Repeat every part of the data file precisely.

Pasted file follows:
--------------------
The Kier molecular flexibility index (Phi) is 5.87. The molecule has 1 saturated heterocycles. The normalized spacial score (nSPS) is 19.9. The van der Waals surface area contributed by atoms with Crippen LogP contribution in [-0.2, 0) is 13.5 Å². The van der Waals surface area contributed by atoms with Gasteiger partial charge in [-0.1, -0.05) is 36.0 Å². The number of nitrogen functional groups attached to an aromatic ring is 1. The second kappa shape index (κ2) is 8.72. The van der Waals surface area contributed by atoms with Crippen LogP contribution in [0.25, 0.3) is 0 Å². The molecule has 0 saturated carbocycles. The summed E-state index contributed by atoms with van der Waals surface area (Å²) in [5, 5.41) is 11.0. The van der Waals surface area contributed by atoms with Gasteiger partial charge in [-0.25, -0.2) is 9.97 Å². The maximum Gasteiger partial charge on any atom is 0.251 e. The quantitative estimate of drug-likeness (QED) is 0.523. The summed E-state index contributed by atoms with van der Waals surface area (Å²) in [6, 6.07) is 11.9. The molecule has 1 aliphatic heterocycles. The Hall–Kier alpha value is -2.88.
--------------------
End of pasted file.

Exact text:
The Kier molecular flexibility index (Phi) is 5.87. The molecule has 1 saturated heterocycles. The normalized spacial score (nSPS) is 19.9. The van der Waals surface area contributed by atoms with Crippen LogP contribution in [-0.2, 0) is 13.5 Å². The van der Waals surface area contributed by atoms with Gasteiger partial charge in [-0.1, -0.05) is 36.0 Å². The number of nitrogen functional groups attached to an aromatic ring is 1. The second kappa shape index (κ2) is 8.72. The van der Waals surface area contributed by atoms with Crippen LogP contribution in [0.25, 0.3) is 0 Å². The molecule has 0 saturated carbocycles. The summed E-state index contributed by atoms with van der Waals surface area (Å²) in [5, 5.41) is 11.0. The van der Waals surface area contributed by atoms with Gasteiger partial charge in [-0.25, -0.2) is 9.97 Å². The maximum Gasteiger partial charge on any atom is 0.251 e. The quantitative estimate of drug-likeness (QED) is 0.523. The summed E-state index contributed by atoms with van der Waals surface area (Å²) in [6, 6.07) is 11.9. The molecule has 1 aliphatic heterocycles. The Hall–Kier alpha value is -2.88.